TALLAHASSEE, Fla. (AP) — The Latest on the Florida election (all times local):
A court in South Florida has been asked to intervene in the tight U.S. Senate race between Democratic U.S. Sen. Bill Nelson and Republican Florida Gov. Rick Scott as the two sides prepare for a possible recount. A hearing was set for 3 p.m. in state court.
Scott filed lawsuit against Broward County Supervisors of Election Brenda Snipes Thursday night, asking the court to order Snipes to turn over several records detailing the counting and collection of ballots. Scott's thin lead over Nelson has narrowed in the vote-counting in the days since he declared victory on Tuesday night.
Without citing any evidence of wrongdoing, Scott also asked Florida Department of Law Enforcement to investigate elections offices in the Democratic strongholds of Palm Beach and Broward counties, questioning whether they have been taking too long in some sort of effort to inflate the Democratic vote.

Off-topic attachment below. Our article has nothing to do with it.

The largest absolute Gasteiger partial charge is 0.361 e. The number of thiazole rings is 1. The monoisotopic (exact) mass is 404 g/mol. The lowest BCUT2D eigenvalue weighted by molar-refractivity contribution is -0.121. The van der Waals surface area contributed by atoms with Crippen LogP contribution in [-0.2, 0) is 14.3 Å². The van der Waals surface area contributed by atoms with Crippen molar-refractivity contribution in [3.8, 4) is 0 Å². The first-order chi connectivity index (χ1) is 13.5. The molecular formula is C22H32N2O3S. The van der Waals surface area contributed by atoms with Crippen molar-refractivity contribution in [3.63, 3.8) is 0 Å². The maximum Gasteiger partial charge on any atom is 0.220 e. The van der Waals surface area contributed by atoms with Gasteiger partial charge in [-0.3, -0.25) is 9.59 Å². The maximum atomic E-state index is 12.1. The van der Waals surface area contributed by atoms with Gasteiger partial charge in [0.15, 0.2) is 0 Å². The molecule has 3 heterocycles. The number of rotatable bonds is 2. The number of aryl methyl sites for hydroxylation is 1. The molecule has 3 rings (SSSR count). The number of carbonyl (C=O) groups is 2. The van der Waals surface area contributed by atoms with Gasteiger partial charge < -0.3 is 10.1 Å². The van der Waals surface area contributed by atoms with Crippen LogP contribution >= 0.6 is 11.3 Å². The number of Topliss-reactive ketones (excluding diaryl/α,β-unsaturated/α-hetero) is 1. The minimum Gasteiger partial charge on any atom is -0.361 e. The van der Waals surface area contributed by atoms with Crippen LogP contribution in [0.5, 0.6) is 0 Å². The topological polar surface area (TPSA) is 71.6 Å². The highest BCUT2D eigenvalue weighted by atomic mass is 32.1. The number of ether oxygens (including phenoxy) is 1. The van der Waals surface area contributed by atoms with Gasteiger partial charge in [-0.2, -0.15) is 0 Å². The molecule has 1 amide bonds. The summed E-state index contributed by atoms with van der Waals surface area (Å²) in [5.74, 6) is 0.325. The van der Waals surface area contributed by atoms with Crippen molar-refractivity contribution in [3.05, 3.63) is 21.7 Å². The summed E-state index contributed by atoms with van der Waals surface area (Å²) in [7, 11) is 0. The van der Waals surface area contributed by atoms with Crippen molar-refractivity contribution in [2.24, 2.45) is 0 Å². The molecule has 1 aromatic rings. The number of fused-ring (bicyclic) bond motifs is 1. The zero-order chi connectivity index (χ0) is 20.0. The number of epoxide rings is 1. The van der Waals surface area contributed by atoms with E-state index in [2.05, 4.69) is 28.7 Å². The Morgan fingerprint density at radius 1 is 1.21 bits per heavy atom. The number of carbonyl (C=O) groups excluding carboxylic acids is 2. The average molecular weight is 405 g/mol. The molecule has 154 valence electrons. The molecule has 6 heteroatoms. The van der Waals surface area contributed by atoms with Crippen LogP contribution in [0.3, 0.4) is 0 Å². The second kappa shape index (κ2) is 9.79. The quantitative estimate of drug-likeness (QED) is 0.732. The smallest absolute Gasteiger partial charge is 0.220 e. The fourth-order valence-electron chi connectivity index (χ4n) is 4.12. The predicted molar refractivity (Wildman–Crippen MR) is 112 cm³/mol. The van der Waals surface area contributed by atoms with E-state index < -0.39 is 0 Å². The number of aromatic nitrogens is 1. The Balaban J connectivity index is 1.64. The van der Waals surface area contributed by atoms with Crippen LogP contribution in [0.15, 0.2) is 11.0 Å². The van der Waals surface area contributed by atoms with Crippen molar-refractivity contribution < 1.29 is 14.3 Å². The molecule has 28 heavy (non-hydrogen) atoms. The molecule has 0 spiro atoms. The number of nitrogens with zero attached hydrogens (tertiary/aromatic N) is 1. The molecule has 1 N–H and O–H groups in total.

Razor-thin margins in Florida's bitter races for the U.S. Senate and governor are raising the possibility of recounts, potentially prolonging two of the most closely watched contests of the nation's midterm elections.
In the governor's race, Democrat Andrew Gillum's campaign said Thursday it's readying for a possible recount. He conceded to Republican Ron DeSantis on Tuesday night, though the race has since tightened. DeSantis led Gillum by 0.47 percentage point as of Thursday afternoon.
Meanwhile, Democratic Sen. Bill Nelson has begun preparing for a potential recount in a race that is still too close to call against Republican Gov. Rick Scott. Scott held a 0.21 percentage lead over Nelson on Thursday afternoon.
The tight races underscored Florida's status as a perennial swing state where elections are often decided by the thinnest of margins.
In 2000, Florida decided the presidency by a few hundred votes in a contest that took more than five weeks to sort out.